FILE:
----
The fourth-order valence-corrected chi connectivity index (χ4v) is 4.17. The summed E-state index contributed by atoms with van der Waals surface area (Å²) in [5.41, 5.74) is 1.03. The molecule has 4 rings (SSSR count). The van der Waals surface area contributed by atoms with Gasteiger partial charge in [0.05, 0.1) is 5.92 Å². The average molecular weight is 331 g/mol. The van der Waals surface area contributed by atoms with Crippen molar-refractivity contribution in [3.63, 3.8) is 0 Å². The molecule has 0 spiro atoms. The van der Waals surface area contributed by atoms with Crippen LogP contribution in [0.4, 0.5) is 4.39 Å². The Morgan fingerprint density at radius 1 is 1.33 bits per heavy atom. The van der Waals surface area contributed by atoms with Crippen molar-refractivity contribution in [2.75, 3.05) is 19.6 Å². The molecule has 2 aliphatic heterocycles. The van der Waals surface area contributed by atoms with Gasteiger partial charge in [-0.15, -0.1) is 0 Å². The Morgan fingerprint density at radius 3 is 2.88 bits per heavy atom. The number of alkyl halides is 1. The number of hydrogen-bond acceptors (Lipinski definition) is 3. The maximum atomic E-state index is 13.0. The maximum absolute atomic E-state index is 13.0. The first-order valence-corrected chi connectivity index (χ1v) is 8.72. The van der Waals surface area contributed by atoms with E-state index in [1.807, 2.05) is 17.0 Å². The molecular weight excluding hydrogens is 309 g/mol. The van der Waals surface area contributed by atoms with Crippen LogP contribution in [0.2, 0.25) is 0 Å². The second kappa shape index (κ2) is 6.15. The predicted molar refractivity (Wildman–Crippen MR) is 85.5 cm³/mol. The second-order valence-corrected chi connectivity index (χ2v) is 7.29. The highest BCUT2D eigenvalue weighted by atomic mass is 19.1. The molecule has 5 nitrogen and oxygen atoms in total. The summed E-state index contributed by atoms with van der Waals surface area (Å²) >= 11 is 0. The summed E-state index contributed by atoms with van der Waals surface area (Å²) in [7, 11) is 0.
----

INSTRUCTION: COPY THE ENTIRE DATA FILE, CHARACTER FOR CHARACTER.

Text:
The fourth-order valence-corrected chi connectivity index (χ4v) is 4.17. The summed E-state index contributed by atoms with van der Waals surface area (Å²) in [5.41, 5.74) is 1.03. The molecule has 4 rings (SSSR count). The van der Waals surface area contributed by atoms with Gasteiger partial charge in [0.05, 0.1) is 5.92 Å². The average molecular weight is 331 g/mol. The van der Waals surface area contributed by atoms with Crippen molar-refractivity contribution in [3.63, 3.8) is 0 Å². The molecule has 0 spiro atoms. The van der Waals surface area contributed by atoms with Crippen LogP contribution in [0.4, 0.5) is 4.39 Å². The Morgan fingerprint density at radius 1 is 1.33 bits per heavy atom. The van der Waals surface area contributed by atoms with Crippen molar-refractivity contribution in [2.75, 3.05) is 19.6 Å². The molecule has 2 aliphatic heterocycles. The van der Waals surface area contributed by atoms with Gasteiger partial charge in [-0.15, -0.1) is 0 Å². The Morgan fingerprint density at radius 3 is 2.88 bits per heavy atom. The number of alkyl halides is 1. The number of hydrogen-bond acceptors (Lipinski definition) is 3. The maximum atomic E-state index is 13.0. The maximum absolute atomic E-state index is 13.0. The first-order valence-corrected chi connectivity index (χ1v) is 8.72. The van der Waals surface area contributed by atoms with E-state index in [1.807, 2.05) is 17.0 Å². The molecular weight excluding hydrogens is 309 g/mol. The van der Waals surface area contributed by atoms with Crippen LogP contribution in [0.2, 0.25) is 0 Å². The second kappa shape index (κ2) is 6.15. The predicted molar refractivity (Wildman–Crippen MR) is 85.5 cm³/mol. The second-order valence-corrected chi connectivity index (χ2v) is 7.29. The highest BCUT2D eigenvalue weighted by atomic mass is 19.1. The molecule has 5 nitrogen and oxygen atoms in total. The summed E-state index contributed by atoms with van der Waals surface area (Å²) >= 11 is 0. The summed E-state index contributed by atoms with van der Waals surface area (Å²) in [7, 11) is 0.